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Re: Sinclair babes shipped as slaves & 9-11

Hate and intolerance are not  constrained by time, place or pre
suppositions. I
am as intolerant as the next man I need the guidance of just laws equally
fairly applied by an educated and informed judiciary coupled with the
certainty that the laws will be equally applied to guide me.

Death penalty advocates say that Judicial Murder is a deterrent to murder,
and maybe it is in some respects. Henry Hays' electrocution was a sad
commentary that in
6 June, 1997 when he was Judicial Murdered  for murdering another man,
solely because of the colour of his skin.. It was the first
time a white man had been executed for a crime against an black man in
American since 1913.

George Henry White, the last former slave to serve in the American Congress
and the only black in the American House of Representatives, at the time,
proposed a bill in January, 1901 that would have made lynching of American
citizens a federal crime. He argued that any person participating actively
in or acting as an accessory in a lynching should be convicted of treason.
The bill was defeated with ease.

Stanley mentions the preparations for the 11 September remembrance. We
grieve for the victims of the unspeakable act of 11 September 2001. We
remember the valour and sacrifice of the rescuers. We must be angry and
intolerant with the perpetrators of this foul deed. America suffered a
brutal insane attack as terrorists found that the modern airliner, once
again, is the Achilles heel of open democratic societies. Our anger must be
tempered by respect for the law. Our sorrow should be unbounded but we need
anger now! If we continue to allow iniquity it is because we are not angry
enough. Twelve angry highlanders and a bagpipe make a rebellion.

Our legal history is a record  of oscillations. At one time private right is
the chief concern of the citizens at another the prevention of chaos in our
societies.  There is a constant threat to all of our rights. Rights such as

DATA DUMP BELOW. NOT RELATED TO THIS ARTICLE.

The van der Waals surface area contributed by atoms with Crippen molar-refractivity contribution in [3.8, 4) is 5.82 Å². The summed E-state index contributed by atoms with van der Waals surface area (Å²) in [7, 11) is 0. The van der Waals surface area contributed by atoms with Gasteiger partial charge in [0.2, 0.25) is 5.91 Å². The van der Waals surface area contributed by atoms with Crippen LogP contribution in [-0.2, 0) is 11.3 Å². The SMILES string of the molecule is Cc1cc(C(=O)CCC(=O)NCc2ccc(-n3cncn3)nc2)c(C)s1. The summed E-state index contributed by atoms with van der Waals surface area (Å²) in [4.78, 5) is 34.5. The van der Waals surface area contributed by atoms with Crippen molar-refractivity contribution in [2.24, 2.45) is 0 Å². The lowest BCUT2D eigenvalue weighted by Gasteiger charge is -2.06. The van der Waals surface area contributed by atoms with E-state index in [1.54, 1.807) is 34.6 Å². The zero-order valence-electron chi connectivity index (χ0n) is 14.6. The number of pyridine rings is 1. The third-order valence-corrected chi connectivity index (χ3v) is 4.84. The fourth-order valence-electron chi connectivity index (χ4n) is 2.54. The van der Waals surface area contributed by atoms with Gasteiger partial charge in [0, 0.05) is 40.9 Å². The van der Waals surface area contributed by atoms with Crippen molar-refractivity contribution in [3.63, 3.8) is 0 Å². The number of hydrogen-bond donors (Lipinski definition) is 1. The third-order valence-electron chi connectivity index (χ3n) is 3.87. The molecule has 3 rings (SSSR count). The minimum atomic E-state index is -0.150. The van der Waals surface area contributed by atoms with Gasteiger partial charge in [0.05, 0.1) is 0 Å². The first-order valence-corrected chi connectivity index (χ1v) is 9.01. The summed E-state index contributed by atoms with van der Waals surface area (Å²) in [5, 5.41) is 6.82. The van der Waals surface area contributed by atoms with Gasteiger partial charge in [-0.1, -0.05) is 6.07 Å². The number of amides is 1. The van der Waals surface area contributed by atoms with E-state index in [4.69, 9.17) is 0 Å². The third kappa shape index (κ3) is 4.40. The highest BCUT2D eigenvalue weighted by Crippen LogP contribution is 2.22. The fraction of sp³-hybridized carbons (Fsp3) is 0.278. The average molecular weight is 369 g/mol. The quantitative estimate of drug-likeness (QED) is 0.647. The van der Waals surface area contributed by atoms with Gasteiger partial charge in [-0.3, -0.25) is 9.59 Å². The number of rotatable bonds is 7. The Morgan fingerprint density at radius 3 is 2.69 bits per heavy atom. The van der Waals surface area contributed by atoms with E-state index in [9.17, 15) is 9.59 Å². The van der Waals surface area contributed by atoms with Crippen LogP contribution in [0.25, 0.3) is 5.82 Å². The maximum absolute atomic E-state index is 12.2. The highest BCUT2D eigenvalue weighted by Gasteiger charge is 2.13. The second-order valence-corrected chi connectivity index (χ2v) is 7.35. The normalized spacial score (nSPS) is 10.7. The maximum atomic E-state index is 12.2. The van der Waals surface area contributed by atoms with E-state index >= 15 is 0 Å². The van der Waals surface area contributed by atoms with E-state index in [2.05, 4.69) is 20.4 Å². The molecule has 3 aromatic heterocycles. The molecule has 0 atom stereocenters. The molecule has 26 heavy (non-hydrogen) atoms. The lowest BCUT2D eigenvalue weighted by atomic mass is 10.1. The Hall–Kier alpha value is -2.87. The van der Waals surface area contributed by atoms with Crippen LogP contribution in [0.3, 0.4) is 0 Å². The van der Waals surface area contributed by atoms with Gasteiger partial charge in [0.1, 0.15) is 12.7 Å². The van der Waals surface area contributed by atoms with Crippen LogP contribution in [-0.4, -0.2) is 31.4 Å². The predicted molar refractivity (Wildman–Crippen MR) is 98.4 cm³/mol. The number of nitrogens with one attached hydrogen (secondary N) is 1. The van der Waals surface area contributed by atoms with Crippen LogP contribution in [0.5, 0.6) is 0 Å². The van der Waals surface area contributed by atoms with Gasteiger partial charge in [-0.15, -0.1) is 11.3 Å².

freedom of thought and expression, immunity for accused persons, from
arbitrary detention and from cruel and abusive treatment. The
rights are always endangered when "reasons of state" have been thought to
require it. We are in special danger of forgetting men's rights in the face
of dangers. In parts of the world the safeguards of individual rights have
been thrown down out and no one is safe from prosecution secret, arbitrary,
and irresponsible. "Reasons of state" have been argued in the past for just
such abdominal distortions.

We must create a spark before democracy can make a fire and justice is lit,
We must be ready to be consumed by the fire of our own democratic
principals. All men are created equal.All men are entitled to equal
protection of the law. The world is a dangerous place to live, not because
of evil, but because of apathy. Kill apathy kill evil.
Respect democratic principals.

Vote! Complaint! Voice your opinion. To have the most powerful leader in the
world elected by less that 25 % of his own eligible voters and less than
0.01% of the world's population is obscene.

Justice has never been in greater jeopardy from government. We should
clearly see this danger and guard against it. We cannot solve the problem by
using the same kind of thinking we used when we created this danger. Justice
and our rights cannot be maintained and preserved if we are not constantly
on our guard. An appreciation of what rights have meant in the past ought to
give us a clearer apprehension of what they should mean now, and a knowledge
of the kinds of danger that have threatened our rights in earlier times
should show us where to look for present enemies of our welfare and how to
oppose them when found. A page of history may be worth a book of Law.

Justice is essential to liberty, and Justice should be reason and obsession
of the law, it is the law that must be maintained against arbitrary will. It
is indispensable to protect the idea that every man is equal before the law.
Briton, non-Briton, American, non-American black man, white man Christian,
non-Christian, neither terrorism nor equality before law stops at the
arbitrary political border of the modern state. It is tyranny to selectively
apply the law or to decide that the law applies to some but the law's
principals are not equal for all. We must know that national boundaries and
governments cannot dent our unity with other of our species, regardless of
their political persuasions.

Today, in the cathedral of my heart, a candle burns brightly for those who
have suffered and died in the World Trade Centre. The flame of that candle
is fed by the oxygen of belief that America is still that wondrous nation
resolute and strong "under God, with liberty and justice for all."


----- Original Message -----
From: "Stanley St. Clair" <srstclair@alltel.net>
To: <sinclair@quarterman.org>
Sent: Monday, September 09, 2002 12:18 AM
Subject: Re: Sinclair babes shipped as slaves & 9-11

> I tend to agree with Annie on this matter. It is never civil to be cruel.
> Just because it is in one's nature, or just because the attitudes of the
> are acceptable toward violence or prejudice does not make it right.

[ Excess quotations omitted. ]

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